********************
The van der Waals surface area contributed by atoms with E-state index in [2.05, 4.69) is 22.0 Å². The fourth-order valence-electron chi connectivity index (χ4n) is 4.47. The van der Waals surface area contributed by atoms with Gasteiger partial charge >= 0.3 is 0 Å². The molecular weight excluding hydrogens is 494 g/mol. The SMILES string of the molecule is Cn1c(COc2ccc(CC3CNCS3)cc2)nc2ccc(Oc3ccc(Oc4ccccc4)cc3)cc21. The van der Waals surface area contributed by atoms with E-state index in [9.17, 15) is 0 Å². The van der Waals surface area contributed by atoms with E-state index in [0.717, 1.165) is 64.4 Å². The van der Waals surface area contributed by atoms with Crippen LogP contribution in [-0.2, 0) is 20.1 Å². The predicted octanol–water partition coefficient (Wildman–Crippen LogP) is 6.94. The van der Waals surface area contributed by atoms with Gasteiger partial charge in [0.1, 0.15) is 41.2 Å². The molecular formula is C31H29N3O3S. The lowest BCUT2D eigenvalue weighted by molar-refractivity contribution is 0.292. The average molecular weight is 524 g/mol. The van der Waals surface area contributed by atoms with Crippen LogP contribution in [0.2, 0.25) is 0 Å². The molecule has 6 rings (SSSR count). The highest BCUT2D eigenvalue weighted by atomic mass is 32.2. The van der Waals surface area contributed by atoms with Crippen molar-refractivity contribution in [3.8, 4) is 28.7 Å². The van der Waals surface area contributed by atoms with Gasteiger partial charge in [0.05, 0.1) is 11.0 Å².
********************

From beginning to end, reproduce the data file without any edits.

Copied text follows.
The van der Waals surface area contributed by atoms with E-state index in [2.05, 4.69) is 22.0 Å². The fourth-order valence-electron chi connectivity index (χ4n) is 4.47. The van der Waals surface area contributed by atoms with Gasteiger partial charge >= 0.3 is 0 Å². The molecular weight excluding hydrogens is 494 g/mol. The SMILES string of the molecule is Cn1c(COc2ccc(CC3CNCS3)cc2)nc2ccc(Oc3ccc(Oc4ccccc4)cc3)cc21. The van der Waals surface area contributed by atoms with E-state index in [9.17, 15) is 0 Å². The van der Waals surface area contributed by atoms with E-state index in [0.717, 1.165) is 64.4 Å². The van der Waals surface area contributed by atoms with Crippen LogP contribution in [-0.2, 0) is 20.1 Å². The predicted octanol–water partition coefficient (Wildman–Crippen LogP) is 6.94. The van der Waals surface area contributed by atoms with Gasteiger partial charge in [0.1, 0.15) is 41.2 Å². The molecular formula is C31H29N3O3S. The lowest BCUT2D eigenvalue weighted by molar-refractivity contribution is 0.292. The average molecular weight is 524 g/mol. The van der Waals surface area contributed by atoms with Crippen LogP contribution in [0.2, 0.25) is 0 Å². The molecule has 6 rings (SSSR count). The highest BCUT2D eigenvalue weighted by atomic mass is 32.2. The van der Waals surface area contributed by atoms with Crippen molar-refractivity contribution in [3.8, 4) is 28.7 Å². The van der Waals surface area contributed by atoms with Gasteiger partial charge in [0.05, 0.1) is 11.0 Å².